Back to school time here in Scotland. And sometimes it hardly seems forty plus years since my first day in Primary One!
Over the past week photos have been coming round my Facebook feed of friends’ children going back to school, starting primary or even high school. In Scotland the school year started last week, something that always surprises friends in the south of England. School in August? You must be kidding! But yes, it kicks off three weeks earlier or thereabouts. And breaks for summer in the last week of June rather than July.
There was quite a buzz in our house as my first school day approached. I was the only child in the family for quite some time; my mother’s first child as well as my grandparents’ first grandchild. So it must have been exciting for everyone. And although I’ve forgotten most of the build-up myself, I do recall my granddad telling me I’d soon be starting school.
Seeing an artist friend’s little boy in the red and black colours of my old primary school brings a smile to my face. What an adventure! Kids’ uniforms are certainly more practical nowadays. My mum took me to Binn’s on Princes Street in Edinburgh to get my uniform which was quite a day out. And I remember very clearly how she decided to get me a different tie simply because she preferred the colours; blue and red instead of black and red.
How I stood out in the playground! I can still hear one of the big girls remark “that girl’s got a black and blue tie”. And how I felt annoyed that my mum hadn’t got a regulation one – and you want to be the same as your friends.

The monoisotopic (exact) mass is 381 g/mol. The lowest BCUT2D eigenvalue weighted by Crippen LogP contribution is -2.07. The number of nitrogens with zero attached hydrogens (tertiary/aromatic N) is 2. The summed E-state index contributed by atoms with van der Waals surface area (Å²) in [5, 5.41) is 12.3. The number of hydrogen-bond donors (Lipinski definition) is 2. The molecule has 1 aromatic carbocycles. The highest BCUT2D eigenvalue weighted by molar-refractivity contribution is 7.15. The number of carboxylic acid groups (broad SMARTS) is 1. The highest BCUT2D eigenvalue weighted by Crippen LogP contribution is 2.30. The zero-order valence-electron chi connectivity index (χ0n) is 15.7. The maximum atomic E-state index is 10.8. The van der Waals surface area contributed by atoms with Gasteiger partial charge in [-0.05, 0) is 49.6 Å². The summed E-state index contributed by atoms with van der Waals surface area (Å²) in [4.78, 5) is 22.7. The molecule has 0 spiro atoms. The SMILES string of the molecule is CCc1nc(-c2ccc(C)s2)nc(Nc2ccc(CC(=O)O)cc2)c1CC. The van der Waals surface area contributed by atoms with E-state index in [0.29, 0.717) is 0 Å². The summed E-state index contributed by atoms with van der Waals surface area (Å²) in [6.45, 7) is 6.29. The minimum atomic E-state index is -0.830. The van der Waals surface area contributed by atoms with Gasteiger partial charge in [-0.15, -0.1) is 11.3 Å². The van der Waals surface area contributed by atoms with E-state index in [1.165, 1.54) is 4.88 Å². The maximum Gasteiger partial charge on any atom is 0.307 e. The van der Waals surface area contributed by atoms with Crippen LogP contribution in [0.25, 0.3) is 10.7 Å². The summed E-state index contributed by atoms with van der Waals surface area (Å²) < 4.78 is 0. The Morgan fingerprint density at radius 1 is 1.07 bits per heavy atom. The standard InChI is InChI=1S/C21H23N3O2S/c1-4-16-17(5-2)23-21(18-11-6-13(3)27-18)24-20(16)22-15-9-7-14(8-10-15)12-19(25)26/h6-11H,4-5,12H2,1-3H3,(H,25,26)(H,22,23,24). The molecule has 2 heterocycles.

Nowadays though, I’m happy to have been different, the child of a single parent living with her grandparents. I still have that school tie. My teddy bear is wearing it now, and seeing as they’re about the same age it’s only right he keeps it.
In fact, I had a bit of a tantrum on my first day. School wasn’t what I’d hoped for at all. My mum, resplendent in a light blue trouser suit from London’s Kensington Market, took me to my classroom on the first day. On the wall were posters of the alphabet in bold primary colours. And being full of bairns, the whole place was screaming and bawling.
But I was expecting a quiet Medieval library with lessons given by men and women of letters. Boiling things in test tubes and looking through microscopes. I was sorely disappointed. “I don’t want to come to this school!” I cried. Just where I got the Renaissance-era/ Game of Thronesy imagery from in those pre-Harry Potter days is anybody’s guess.
Other memories? Well, my favourite colour was blue (which meant I must’ve been a boy apparently, according to one of the girls). And because I liked blue my favourite football team was Rangers. But I switched allegiance to Hibernian, an Edinburgh team, when they started doing well. And my favourite pop star was Marc Bolan, cooler by far than Donny Osmond. And most of my pals were boys – but they didn’t like it when I beat them at jacks!
Oh, and a piece I wrote about the “Israelights” legging it across the Red Sea made it into the school magazine. Who knew?